Rock GPA: Duran Duran [part 9]

duran duran - allyouneedisnowUSCD+DVDADuran Duran – All You Need Is Now | 2011 – 4

[continued from previous post]

So we’ve got a new Duran Duran album that seemingly has captured the band’s rock-disco ethos. But any fan could tell you that’s only one side of the band. Nick Rhodes love of arty obscurity is well known, and it was now time for a little of that sauce they used liberally for “The Chauffeur” to leave the bottle. The result was “The Man Who Stole A Leopard.”

kelisThe intriguing track began with unusual [for this band] phased synths sounding not a million miles off from the classic John Foxx “Metamatic” sound. Since the band were all big fans, I can only ask “what took so long?” The insect-like claptrap rhythm only adds to the feeling of machine-like dread that the cut builds. Then an inversion of the melodic line from “The Chauffeur” was added to the cut and the tension began to dispel as Simon LeBon shared call and response vocals with Kelis, as singer I was not familiar with. The juxtaposition of their vocals, where LeBon assumes the POV of the man and Kelis the leopard with the abundant string score by Owen Pallett gives the tune miles of atmosphere thick enough to cut with a knife.

It’s unusual for the normally free-associating LeBon to craft a lyric that holds up as a tight, storyline, but the doomed tale of possession and dominance gets its strength from a potentially absurd metaphor that was carried out with brilliant touches; none so audacious as the fake news story in the long [but brief sounding] song’s fadeout about a literal man who stole a leopard that seemingly informed the song itself. Bravo.

Once again, the pace shifted for the next song, “Other Peoples Lives.” But another oscillating synth loop, familiar from the title track, quickly gives way to a tight rhythm section that’s getting down to business. Simon’s vocals were stacked here into harmonies that popped even as he was writing another song about the fast-pace of modern life song. There are lots of these in the middle-late period DD canon. This one benefits by sly Rhodes organ riffs that playfully follow Roger Taylor’s stop-start backbeat a half beat behind for maximum hooks.

duran duran - frommediterraneawithloveEUDLAThe album’s second single was sadly only released digitally in Europe. That’s too bad as “Mediterranea” was a superb, languid seaside ballad of the lighter-waving variety. This time, for a change, it was led by Dom Brown’s guitar and Roger Taylor got to break out the scratcher for some atypical percussion on a DD tune. The chiming keys in the middle eight were as radiant as sun-dappled waves on this winning melodic pop song.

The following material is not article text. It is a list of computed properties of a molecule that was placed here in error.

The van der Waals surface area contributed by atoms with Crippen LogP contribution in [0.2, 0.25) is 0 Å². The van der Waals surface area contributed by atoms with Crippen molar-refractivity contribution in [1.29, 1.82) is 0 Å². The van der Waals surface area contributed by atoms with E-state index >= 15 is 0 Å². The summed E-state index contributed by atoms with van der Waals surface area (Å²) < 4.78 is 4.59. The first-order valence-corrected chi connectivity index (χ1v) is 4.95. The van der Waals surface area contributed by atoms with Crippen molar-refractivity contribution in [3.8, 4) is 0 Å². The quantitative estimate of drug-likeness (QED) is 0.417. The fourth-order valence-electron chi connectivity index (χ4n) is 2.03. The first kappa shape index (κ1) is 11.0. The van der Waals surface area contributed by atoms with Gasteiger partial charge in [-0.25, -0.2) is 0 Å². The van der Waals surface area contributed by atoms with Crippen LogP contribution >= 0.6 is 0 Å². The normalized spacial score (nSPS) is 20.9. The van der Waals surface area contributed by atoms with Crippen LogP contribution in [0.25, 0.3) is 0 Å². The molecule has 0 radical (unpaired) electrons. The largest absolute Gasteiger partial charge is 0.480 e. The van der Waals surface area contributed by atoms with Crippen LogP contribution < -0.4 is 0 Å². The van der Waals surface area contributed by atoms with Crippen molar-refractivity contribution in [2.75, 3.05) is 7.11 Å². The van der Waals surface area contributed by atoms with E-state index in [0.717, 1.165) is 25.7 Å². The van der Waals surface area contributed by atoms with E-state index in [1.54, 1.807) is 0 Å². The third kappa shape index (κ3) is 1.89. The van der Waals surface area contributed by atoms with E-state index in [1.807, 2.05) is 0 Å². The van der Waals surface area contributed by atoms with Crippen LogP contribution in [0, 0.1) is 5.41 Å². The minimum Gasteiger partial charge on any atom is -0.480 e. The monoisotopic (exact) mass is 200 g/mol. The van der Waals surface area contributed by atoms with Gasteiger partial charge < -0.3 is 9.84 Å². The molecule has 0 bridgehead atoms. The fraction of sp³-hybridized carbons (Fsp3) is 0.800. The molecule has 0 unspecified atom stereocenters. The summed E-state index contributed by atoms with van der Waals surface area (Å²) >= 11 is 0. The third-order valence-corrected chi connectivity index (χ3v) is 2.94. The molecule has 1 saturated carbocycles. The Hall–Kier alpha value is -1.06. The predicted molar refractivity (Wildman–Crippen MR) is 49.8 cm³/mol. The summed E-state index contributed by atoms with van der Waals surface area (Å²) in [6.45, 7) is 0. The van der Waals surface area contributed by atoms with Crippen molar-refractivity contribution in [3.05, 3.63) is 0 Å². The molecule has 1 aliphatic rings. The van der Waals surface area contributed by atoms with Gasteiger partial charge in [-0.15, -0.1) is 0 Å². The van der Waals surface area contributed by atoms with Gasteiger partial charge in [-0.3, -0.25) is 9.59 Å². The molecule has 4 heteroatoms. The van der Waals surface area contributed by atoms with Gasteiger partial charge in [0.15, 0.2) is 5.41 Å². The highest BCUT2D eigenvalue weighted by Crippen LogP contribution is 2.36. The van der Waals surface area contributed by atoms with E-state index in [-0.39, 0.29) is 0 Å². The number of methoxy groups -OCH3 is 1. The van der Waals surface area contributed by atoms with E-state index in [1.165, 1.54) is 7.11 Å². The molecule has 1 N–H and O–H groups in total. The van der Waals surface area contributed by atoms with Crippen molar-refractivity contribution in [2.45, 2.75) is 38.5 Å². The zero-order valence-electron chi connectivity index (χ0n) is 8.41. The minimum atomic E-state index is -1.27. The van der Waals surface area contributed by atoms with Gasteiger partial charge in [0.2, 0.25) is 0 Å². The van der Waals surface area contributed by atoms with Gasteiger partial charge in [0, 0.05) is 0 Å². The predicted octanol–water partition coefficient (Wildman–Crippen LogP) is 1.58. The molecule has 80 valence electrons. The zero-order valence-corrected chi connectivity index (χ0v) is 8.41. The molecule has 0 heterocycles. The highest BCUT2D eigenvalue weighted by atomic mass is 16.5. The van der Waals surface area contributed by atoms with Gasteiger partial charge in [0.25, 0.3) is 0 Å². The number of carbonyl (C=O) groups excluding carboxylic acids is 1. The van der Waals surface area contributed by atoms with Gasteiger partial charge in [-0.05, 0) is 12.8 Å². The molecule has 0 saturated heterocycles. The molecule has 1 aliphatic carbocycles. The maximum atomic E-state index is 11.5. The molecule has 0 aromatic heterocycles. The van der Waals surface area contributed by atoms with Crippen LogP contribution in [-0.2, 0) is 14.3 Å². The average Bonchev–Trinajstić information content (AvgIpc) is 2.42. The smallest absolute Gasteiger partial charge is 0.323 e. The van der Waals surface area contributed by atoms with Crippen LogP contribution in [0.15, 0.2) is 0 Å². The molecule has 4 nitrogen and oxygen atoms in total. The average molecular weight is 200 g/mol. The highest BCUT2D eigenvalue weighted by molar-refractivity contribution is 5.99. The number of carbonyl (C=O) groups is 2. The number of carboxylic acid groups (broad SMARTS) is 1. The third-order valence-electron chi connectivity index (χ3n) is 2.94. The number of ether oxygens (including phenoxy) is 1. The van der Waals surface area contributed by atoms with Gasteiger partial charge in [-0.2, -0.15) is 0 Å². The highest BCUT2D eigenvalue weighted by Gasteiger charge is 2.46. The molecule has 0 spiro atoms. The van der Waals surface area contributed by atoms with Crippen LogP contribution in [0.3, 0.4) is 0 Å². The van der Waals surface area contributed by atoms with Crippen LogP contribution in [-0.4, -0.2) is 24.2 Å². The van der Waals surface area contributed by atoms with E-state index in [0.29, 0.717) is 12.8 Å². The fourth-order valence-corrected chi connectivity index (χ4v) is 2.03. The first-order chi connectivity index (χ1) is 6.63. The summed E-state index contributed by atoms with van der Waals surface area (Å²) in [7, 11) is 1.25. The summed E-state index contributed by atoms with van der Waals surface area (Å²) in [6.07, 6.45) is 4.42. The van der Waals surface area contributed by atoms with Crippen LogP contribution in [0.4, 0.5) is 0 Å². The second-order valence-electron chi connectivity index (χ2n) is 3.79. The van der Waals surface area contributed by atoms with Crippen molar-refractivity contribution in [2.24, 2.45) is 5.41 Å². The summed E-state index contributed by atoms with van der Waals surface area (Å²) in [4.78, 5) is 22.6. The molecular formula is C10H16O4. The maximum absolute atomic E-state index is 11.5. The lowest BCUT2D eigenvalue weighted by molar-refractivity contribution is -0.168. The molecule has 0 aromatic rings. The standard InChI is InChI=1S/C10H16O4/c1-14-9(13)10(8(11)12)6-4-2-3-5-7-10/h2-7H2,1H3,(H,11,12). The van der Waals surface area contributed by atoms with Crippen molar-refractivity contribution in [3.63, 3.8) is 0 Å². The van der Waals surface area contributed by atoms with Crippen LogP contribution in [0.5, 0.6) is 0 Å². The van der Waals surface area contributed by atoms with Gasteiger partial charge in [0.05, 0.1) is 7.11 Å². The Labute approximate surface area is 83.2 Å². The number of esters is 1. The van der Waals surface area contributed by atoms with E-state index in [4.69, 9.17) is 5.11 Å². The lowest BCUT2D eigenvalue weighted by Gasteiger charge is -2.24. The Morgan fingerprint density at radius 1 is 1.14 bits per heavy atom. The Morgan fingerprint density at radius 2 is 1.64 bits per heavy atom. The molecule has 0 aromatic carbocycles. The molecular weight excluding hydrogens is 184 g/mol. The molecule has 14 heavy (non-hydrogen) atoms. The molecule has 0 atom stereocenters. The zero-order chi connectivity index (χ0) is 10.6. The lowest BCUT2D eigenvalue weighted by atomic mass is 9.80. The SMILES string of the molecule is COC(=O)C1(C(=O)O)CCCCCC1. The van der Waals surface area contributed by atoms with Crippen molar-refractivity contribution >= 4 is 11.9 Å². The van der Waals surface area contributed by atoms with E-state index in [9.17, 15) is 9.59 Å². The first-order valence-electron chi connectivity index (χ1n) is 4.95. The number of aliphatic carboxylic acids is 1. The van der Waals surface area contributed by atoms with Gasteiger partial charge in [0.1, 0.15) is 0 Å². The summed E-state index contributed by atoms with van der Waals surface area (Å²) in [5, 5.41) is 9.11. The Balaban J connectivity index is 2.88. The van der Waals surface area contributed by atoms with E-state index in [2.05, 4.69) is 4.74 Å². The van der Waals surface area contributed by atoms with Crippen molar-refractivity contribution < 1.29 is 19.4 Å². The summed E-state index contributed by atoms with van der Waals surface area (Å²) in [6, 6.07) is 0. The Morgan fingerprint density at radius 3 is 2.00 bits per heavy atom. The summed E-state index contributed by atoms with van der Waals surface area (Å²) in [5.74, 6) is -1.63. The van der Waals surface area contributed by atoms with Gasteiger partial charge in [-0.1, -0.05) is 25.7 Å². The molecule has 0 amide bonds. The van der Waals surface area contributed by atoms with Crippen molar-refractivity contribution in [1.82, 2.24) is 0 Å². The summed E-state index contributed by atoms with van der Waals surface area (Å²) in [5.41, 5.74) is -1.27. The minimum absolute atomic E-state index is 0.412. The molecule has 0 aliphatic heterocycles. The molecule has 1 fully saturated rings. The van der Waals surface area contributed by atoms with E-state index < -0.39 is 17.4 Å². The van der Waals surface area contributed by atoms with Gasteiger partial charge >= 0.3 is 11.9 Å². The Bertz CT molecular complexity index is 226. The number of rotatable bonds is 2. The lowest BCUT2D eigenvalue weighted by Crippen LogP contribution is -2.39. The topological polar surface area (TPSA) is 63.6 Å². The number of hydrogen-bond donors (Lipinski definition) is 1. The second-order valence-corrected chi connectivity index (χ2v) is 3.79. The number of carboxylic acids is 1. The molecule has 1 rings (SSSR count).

The band next dipped their toes into some of Giorgio Moroder’s bag of tricks with a muscular bit of rock-disco that hit the same stride that “Call Me” did back in their dawning era. “Too Bad You’re So Beautiful” was a powerhouse of rolling drum fills ripped straight out of “Hold Back The Rain.” I was amazed to see them plundering this tune for bits they could re-use yet again, since the “Rio” classic was always such a big favorite with me. I also appreciate the self deprecation that LeBon brought to the song as he outlines how his chances of conquest this time were slim to none. He actually refers to himself as a “deluded fool” here!

Ballads. Art. Disco. Could be that it was some time for Pop. “Runway Runaway” was packed with winsome pop melodies for a little something different from DD. This was a pop tune that could have been on “Heartbreak City” by The Cars as a deep cut. It was followed by “Return To Now” as a relatively straight string interlude of the “All You Need Is Now” theme indicating the third and final act of this album.

Most copies of this CD ended with the fourteenth track. “Before The Rain” was a slow, methodical variation on the vibe of “The Chauffeur” [again!] to bring the album to a stately climax; heavy on the [real] strings and synths. The track built with no rhythm used until after the first verse. Then it turned on the afterburners by the song’s middle where it burst into full Duran Duran life. It attained a plateau of dignified grandeur [as if these Japan wannabees could ever not want that]  before gradually fading out on what would be the climactic track on most copies of the album.

But I have the Best Buy copy. Instead, the last track began with a Speak & Spell® [shades of OMD’s “Genetic Engineering!”] spelling out “D-U-R-A-N–D-U-R-A-N” and with that the meaty guitar and synths of “Networker Nation” plied their tight, angular riffs to ratchet up the energy levels to a higher level than on “Before The Rain.” The song’s cold ending brings a little shock with the exhilaration, but it was an effective way of ending the album in a very different fashion. With an exclamation mark, of sorts Which is exactly how it should have played out on every copy, I think.

It’s not every day that old war horses like Double Duran get down to the brass tacks of doing what they do best and going with the flow. Most of their peers either can’t or don’t want to do this. Or seek to attain sales at any cost. That it took producer Mark Ronson’s status and intention to do this is something that we should all be thankful for. Fans who jumped ship would be well rewarded if they gave this one a spin. Intriguingly, this was the only indie album in the band’s long career. After getting dumped by Epic after two tries [the latter a commercial disaster], they retreated, licked their wounds and thankfully crossed paths with Ronson, who was flying high commercially and, most importantly, was a huge fan. 

He managed to convince the band that with bands like The Killers nicking their bag of tricks, there was no time like the present for the band to get down to brass tacks and deliver what they can do best; a melange of New Wave rock-disco shot through with a fine marbeling of pop hooks and atmosphere. With a chaser of the sort of  balladry that they have come to rely on effectively over their long and storied career. The band cannily pre-released a nine track version on iTunes that may have paid for all of the duplication and distribution of the physical copies which had five or more tracks a few months later since they were the label for this album. That was a good business strategy, though risky. Not everyone who bought the DL would necessarily spring for any of the more deluxe physical packages.